The U.S. Senate blew it on gun control legislation; let’s work to ensure the same thing doesn’t happen with comprehensive immigration reform.
Both issues have garnered bipartisan support — not to mention overwhelming public backing — but that doesn’t always mean much when it comes to Washington politics. The Senate’s failure to heed the will of the American people — including many gun rights advocates — on even the most meager effort to expand background checks was nothing short of a shonda, or shameful act.
We must continue to press for new gun control measures even as we turn our attention to the pending legislation on immigration reform. For years, this was a bipartisan issue that in the more recent past got buried in the heat of electoral politics.
Now the bipartisan “Gang of Eight” in the Senate last week unveiled a version of legislation that takes a balanced approach to addressing the gross inadequacies of the current system. It includes a 10-year pathway to citizenship for undocumented residents that is conditional on a series of “triggers,” including ensuring the U.S.-Mexico border is properly secured, and keeping better track of immigrants who enter the United States on visas.
The suggestion that questions about the Boston marathon bombing suspect’s possible ties to Islamic extremists in Russia should stall immigration reform is wrong. Barring an absolute ban on all immigration, not even the most stringent laws could have flagged the suspects’ family, especially since the brothers were mere children at the time they arrived in this country.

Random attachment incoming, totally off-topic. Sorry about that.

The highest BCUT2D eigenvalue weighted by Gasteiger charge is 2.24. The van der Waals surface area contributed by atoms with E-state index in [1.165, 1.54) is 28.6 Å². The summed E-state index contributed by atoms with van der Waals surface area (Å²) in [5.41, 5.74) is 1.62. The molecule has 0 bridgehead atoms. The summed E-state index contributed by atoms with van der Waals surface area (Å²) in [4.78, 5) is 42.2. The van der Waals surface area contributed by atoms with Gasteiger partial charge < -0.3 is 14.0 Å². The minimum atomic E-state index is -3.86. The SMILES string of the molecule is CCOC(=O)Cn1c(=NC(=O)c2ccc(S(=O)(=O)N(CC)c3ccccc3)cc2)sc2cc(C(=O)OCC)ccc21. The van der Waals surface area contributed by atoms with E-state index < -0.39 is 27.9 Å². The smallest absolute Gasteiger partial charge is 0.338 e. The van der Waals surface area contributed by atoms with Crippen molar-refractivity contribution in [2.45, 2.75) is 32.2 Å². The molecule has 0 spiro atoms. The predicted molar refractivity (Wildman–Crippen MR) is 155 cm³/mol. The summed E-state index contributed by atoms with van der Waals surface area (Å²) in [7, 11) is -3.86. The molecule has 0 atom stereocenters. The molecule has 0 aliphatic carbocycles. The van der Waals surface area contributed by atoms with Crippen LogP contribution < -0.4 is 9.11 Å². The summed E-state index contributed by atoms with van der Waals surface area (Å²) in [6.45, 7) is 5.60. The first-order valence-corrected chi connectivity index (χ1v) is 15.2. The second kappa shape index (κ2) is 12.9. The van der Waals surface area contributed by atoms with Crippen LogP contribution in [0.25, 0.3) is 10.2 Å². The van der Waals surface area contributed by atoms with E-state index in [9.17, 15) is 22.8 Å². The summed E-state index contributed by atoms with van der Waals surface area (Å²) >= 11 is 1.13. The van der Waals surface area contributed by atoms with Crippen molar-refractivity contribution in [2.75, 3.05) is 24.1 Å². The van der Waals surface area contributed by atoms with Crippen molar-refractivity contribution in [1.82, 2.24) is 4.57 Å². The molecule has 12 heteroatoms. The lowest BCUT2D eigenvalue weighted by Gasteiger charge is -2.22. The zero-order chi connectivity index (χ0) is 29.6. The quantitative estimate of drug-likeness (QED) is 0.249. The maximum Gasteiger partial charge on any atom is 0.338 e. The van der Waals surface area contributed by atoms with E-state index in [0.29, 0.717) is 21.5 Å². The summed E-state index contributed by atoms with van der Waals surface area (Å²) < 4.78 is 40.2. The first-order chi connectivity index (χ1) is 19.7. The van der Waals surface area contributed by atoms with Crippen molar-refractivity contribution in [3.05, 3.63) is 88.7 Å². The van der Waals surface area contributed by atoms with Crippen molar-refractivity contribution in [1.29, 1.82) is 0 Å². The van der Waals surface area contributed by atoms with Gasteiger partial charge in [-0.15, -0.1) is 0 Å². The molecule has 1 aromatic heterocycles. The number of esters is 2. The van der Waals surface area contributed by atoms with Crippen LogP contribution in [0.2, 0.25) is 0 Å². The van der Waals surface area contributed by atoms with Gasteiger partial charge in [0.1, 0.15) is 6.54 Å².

Given our own immigrant history, we Jews have a special responsibility to press for fair and comprehensive immigration reform. Indeed, HIAS, the Hebrew Immigrant Aid Society, which once eased the entry for so many of our own relatives, continues to play a leading role on the issue even as the number of Jews needing its help dwindles.
Both gun control and immigration reform are high on the Jewish communal agenda, as they should be. The Jewish Community Relations Council of the Jewish Federation of Greater Philadelphia is sponsoring a public workshop next week to help engage and educate more Jews on these issues and others.
“Jewish Values, Jewish Action: Putting Social Action to Work” will be held at Congregation Beth Or on April 29 at 6:30 p.m. (For more info and to register, go to: jewishphilly.org)
What else can we do? We must continue to press these issues with our legislators. As one of the most well-known maxims from Pirke Avot (Ethics of Our Fathers) says: “You are not obligated to complete the work, but neither are you free to desist from it.”